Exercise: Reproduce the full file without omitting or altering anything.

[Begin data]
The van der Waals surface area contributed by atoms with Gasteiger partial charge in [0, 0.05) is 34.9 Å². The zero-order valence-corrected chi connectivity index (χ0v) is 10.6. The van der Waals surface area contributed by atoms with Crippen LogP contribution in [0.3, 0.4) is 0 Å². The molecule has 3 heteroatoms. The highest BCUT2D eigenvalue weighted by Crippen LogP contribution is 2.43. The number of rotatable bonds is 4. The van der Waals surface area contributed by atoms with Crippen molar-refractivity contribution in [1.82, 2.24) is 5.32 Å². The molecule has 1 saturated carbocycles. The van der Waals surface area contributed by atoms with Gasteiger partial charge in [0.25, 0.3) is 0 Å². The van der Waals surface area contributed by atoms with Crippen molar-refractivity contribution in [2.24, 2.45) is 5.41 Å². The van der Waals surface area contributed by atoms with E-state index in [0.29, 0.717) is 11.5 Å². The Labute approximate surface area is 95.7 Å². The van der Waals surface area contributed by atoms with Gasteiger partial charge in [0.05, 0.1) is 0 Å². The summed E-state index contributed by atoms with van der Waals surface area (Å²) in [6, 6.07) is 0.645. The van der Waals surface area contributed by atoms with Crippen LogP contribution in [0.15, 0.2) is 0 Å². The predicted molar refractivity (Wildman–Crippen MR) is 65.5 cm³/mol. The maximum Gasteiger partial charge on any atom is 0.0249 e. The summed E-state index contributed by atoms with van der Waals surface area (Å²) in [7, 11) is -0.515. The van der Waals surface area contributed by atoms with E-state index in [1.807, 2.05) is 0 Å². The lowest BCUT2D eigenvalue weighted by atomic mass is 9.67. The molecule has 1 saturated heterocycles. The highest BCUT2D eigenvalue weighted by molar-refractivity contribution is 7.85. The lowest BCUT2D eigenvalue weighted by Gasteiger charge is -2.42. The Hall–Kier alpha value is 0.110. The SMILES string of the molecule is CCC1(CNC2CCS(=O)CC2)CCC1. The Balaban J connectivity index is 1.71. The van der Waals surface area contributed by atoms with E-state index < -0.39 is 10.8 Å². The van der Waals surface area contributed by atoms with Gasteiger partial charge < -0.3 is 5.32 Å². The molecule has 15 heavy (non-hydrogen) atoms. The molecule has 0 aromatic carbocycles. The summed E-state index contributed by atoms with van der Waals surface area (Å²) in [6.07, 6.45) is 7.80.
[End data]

The van der Waals surface area contributed by atoms with Gasteiger partial charge in [0, 0.05) is 34.9 Å². The zero-order valence-corrected chi connectivity index (χ0v) is 10.6. The van der Waals surface area contributed by atoms with Crippen LogP contribution in [0.3, 0.4) is 0 Å². The molecule has 3 heteroatoms. The highest BCUT2D eigenvalue weighted by Crippen LogP contribution is 2.43. The number of rotatable bonds is 4. The van der Waals surface area contributed by atoms with Crippen molar-refractivity contribution in [1.82, 2.24) is 5.32 Å². The molecule has 1 saturated carbocycles. The van der Waals surface area contributed by atoms with Gasteiger partial charge in [0.25, 0.3) is 0 Å². The van der Waals surface area contributed by atoms with Crippen molar-refractivity contribution in [2.24, 2.45) is 5.41 Å². The van der Waals surface area contributed by atoms with E-state index in [0.29, 0.717) is 11.5 Å². The Labute approximate surface area is 95.7 Å². The van der Waals surface area contributed by atoms with Gasteiger partial charge in [0.05, 0.1) is 0 Å². The summed E-state index contributed by atoms with van der Waals surface area (Å²) in [6, 6.07) is 0.645. The van der Waals surface area contributed by atoms with Crippen LogP contribution in [0.15, 0.2) is 0 Å². The predicted molar refractivity (Wildman–Crippen MR) is 65.5 cm³/mol. The maximum Gasteiger partial charge on any atom is 0.0249 e. The summed E-state index contributed by atoms with van der Waals surface area (Å²) in [7, 11) is -0.515. The van der Waals surface area contributed by atoms with E-state index in [1.807, 2.05) is 0 Å². The lowest BCUT2D eigenvalue weighted by atomic mass is 9.67. The molecule has 1 saturated heterocycles. The highest BCUT2D eigenvalue weighted by molar-refractivity contribution is 7.85. The lowest BCUT2D eigenvalue weighted by Gasteiger charge is -2.42. The Hall–Kier alpha value is 0.110. The SMILES string of the molecule is CCC1(CNC2CCS(=O)CC2)CCC1. The Balaban J connectivity index is 1.71. The van der Waals surface area contributed by atoms with E-state index < -0.39 is 10.8 Å². The van der Waals surface area contributed by atoms with Gasteiger partial charge < -0.3 is 5.32 Å². The molecule has 15 heavy (non-hydrogen) atoms. The molecule has 0 aromatic carbocycles. The summed E-state index contributed by atoms with van der Waals surface area (Å²) in [6.07, 6.45) is 7.80.